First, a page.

Production[edit]

"North Star" was the third episode of the season to be directed by David Straiton, while writer David A. Goodman had previously written the episodes "Judgment" and "Precious Cargo". He also wrote the Star Trek themed Futurama episode "Where No Fan Has Gone Before".[1] Goodman explained after the episode that he was inspired by The Original Series episodes "A Piece of the Action" and "Patterns of Force" after executive producer Rick Berman set him the challenge of writing a "parallel Earth" story similar to those featured in TOS but would fit with Enterprise.[2] These types of stories were featured in Gene Roddenberry's original pitch for Star Trek to NBC, which was where humans had evolved societies on other planets similar to our own.[3]

Goodman also added a reference to the TOS episode "Spectre of the Gun" with the naming of the character Cronin, but said that the character Kitty was named after a character in the 1940 film Santa Fe Trail rather than the radio/television series Gunsmoke.[2][4] Goodman later described "North Star" as his favourite episode of the series.[5] It was the third Western-themed episode of Star Trek, after The Original Series's "Spectre of the Gun" and The Next Generation's "A Fistful of Datas".[6][7] This episode included a number of guest cast members. Emily Bergl appeared as Bethany in "North Star", having previously appeared in the miniseries Taken, produced by the Sci Fi Channel. Glenn Morshower had previously appeared in episodes of The Next Generation and Voyager, and appeared once more in this episode as Sheriff MacReady. James Parks had also appeared in Voyager, and played Deputy Bennings in "North Star".[1]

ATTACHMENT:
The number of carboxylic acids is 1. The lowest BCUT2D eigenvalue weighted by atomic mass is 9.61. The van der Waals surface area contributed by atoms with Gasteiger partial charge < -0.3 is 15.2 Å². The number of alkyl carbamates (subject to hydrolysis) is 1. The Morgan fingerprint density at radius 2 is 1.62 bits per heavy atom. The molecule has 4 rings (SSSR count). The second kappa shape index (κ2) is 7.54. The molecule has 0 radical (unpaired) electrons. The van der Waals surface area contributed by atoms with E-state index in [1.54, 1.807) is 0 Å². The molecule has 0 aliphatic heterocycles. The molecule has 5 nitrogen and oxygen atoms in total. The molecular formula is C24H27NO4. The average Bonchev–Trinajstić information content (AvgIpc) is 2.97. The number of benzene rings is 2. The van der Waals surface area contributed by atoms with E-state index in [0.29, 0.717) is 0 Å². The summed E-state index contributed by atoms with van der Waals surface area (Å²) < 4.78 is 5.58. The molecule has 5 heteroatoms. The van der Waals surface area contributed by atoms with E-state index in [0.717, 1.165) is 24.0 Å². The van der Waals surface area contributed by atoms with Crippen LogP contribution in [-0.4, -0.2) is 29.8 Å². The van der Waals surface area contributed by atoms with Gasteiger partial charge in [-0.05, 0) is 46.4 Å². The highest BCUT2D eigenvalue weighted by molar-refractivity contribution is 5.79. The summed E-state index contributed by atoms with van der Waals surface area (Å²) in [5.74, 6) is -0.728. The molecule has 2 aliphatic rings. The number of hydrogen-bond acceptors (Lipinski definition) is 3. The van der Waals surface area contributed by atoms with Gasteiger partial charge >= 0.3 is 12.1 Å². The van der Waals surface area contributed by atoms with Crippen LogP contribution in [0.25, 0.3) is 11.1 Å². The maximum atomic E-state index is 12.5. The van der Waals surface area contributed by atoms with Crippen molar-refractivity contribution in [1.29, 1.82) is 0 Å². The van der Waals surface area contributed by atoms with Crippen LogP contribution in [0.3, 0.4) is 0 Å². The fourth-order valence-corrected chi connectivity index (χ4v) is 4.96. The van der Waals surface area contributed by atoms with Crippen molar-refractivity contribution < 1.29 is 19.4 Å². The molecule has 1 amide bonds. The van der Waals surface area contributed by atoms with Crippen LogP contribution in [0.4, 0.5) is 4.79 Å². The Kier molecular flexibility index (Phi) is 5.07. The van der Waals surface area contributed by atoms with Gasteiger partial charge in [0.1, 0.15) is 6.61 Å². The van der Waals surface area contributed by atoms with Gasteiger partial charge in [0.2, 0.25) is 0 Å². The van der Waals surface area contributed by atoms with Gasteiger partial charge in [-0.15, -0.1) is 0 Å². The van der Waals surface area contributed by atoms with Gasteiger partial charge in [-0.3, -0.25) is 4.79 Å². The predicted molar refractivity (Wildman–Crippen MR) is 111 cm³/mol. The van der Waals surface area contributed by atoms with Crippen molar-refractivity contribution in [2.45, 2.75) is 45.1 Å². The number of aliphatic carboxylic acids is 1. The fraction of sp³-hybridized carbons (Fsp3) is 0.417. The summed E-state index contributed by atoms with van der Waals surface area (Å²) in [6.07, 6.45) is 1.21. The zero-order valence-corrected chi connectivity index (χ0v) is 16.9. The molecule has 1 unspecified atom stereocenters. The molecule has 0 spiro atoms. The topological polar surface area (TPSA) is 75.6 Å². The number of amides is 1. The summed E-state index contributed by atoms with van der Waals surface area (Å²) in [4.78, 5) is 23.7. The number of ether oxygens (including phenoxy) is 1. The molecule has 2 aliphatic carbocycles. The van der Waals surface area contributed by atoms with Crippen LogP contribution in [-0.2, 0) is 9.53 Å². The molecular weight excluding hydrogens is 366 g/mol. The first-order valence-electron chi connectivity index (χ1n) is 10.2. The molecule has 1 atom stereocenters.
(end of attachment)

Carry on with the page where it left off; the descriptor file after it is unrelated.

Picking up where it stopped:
It was the first episode to be filmed on location during season three, but the production only moved from the Paramount Studios lot to the Universal Studios backlot where the Western town set "Six Points Texas" were used.[1][8] The shoot there started on the second day of filing over five days and utilised a number of sets including the main street, livery stable, saloon and schoolhouse.[1] The sets have been used to film more movies than any other set in the world, the livery stable in particular was used in the 1940 film My Little Chickadee.[8] A shuttlepod set-piece was brought from Paramount Studios and was used for filming scenes after it had landed, while in air shots were added with special effects after filming was completed.[1]